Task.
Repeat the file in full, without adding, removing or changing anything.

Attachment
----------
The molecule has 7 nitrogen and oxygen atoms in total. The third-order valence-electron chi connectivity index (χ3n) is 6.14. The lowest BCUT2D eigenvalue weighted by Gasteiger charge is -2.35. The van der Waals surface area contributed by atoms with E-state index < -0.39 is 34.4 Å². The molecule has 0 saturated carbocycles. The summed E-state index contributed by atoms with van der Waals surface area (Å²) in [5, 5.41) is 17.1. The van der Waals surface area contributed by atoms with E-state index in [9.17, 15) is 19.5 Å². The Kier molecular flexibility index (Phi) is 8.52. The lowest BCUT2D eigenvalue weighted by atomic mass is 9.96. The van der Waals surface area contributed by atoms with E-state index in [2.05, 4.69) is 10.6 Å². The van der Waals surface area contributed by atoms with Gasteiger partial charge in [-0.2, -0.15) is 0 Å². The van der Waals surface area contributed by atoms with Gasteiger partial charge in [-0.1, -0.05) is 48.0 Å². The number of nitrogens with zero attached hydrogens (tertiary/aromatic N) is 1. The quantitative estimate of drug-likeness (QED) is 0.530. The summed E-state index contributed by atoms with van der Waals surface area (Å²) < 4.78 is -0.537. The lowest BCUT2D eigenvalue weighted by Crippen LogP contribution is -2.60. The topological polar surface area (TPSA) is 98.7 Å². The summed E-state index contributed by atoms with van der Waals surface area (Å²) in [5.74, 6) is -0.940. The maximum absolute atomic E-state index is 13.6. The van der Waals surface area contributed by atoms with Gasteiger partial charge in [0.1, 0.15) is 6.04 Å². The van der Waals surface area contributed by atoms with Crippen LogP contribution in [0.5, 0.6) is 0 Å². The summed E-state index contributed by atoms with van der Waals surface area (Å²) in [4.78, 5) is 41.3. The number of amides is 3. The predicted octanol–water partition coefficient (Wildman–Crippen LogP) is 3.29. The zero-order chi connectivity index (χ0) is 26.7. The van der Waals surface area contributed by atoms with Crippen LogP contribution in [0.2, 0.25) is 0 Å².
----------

The molecule has 7 nitrogen and oxygen atoms in total. The third-order valence-electron chi connectivity index (χ3n) is 6.14. The lowest BCUT2D eigenvalue weighted by Gasteiger charge is -2.35. The van der Waals surface area contributed by atoms with E-state index < -0.39 is 34.4 Å². The molecule has 0 saturated carbocycles. The summed E-state index contributed by atoms with van der Waals surface area (Å²) in [5, 5.41) is 17.1. The van der Waals surface area contributed by atoms with E-state index in [9.17, 15) is 19.5 Å². The Kier molecular flexibility index (Phi) is 8.52. The lowest BCUT2D eigenvalue weighted by atomic mass is 9.96. The van der Waals surface area contributed by atoms with E-state index in [2.05, 4.69) is 10.6 Å². The van der Waals surface area contributed by atoms with Gasteiger partial charge in [-0.2, -0.15) is 0 Å². The van der Waals surface area contributed by atoms with Gasteiger partial charge in [-0.1, -0.05) is 48.0 Å². The number of nitrogens with zero attached hydrogens (tertiary/aromatic N) is 1. The quantitative estimate of drug-likeness (QED) is 0.530. The summed E-state index contributed by atoms with van der Waals surface area (Å²) < 4.78 is -0.537. The lowest BCUT2D eigenvalue weighted by Crippen LogP contribution is -2.60. The topological polar surface area (TPSA) is 98.7 Å². The summed E-state index contributed by atoms with van der Waals surface area (Å²) in [5.74, 6) is -0.940. The maximum absolute atomic E-state index is 13.6. The van der Waals surface area contributed by atoms with Gasteiger partial charge in [0.1, 0.15) is 6.04 Å². The van der Waals surface area contributed by atoms with Crippen LogP contribution in [0.5, 0.6) is 0 Å². The summed E-state index contributed by atoms with van der Waals surface area (Å²) in [4.78, 5) is 41.3. The number of amides is 3. The predicted octanol–water partition coefficient (Wildman–Crippen LogP) is 3.29. The zero-order chi connectivity index (χ0) is 26.7. The van der Waals surface area contributed by atoms with Crippen LogP contribution in [0.2, 0.25) is 0 Å².